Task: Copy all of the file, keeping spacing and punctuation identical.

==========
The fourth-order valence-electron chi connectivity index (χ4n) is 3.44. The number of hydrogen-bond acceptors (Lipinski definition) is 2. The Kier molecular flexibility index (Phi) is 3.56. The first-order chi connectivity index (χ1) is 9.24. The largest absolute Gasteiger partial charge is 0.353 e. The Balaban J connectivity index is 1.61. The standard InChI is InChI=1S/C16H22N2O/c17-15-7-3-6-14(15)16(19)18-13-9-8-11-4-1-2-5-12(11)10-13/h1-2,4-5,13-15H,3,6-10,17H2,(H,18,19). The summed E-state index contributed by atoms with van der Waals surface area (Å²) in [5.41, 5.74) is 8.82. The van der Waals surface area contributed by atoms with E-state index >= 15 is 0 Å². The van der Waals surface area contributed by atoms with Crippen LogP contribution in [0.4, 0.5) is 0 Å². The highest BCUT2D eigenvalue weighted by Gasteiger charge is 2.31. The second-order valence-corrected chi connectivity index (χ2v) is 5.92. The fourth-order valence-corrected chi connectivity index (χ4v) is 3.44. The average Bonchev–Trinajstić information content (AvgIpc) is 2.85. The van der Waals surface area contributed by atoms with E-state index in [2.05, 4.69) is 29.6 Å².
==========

The fourth-order valence-electron chi connectivity index (χ4n) is 3.44. The number of hydrogen-bond acceptors (Lipinski definition) is 2. The Kier molecular flexibility index (Phi) is 3.56. The first-order chi connectivity index (χ1) is 9.24. The largest absolute Gasteiger partial charge is 0.353 e. The Balaban J connectivity index is 1.61. The standard InChI is InChI=1S/C16H22N2O/c17-15-7-3-6-14(15)16(19)18-13-9-8-11-4-1-2-5-12(11)10-13/h1-2,4-5,13-15H,3,6-10,17H2,(H,18,19). The summed E-state index contributed by atoms with van der Waals surface area (Å²) in [5.41, 5.74) is 8.82. The van der Waals surface area contributed by atoms with E-state index >= 15 is 0 Å². The van der Waals surface area contributed by atoms with Crippen LogP contribution in [0.4, 0.5) is 0 Å². The highest BCUT2D eigenvalue weighted by Gasteiger charge is 2.31. The second-order valence-corrected chi connectivity index (χ2v) is 5.92. The fourth-order valence-corrected chi connectivity index (χ4v) is 3.44. The average Bonchev–Trinajstić information content (AvgIpc) is 2.85. The van der Waals surface area contributed by atoms with E-state index in [2.05, 4.69) is 29.6 Å².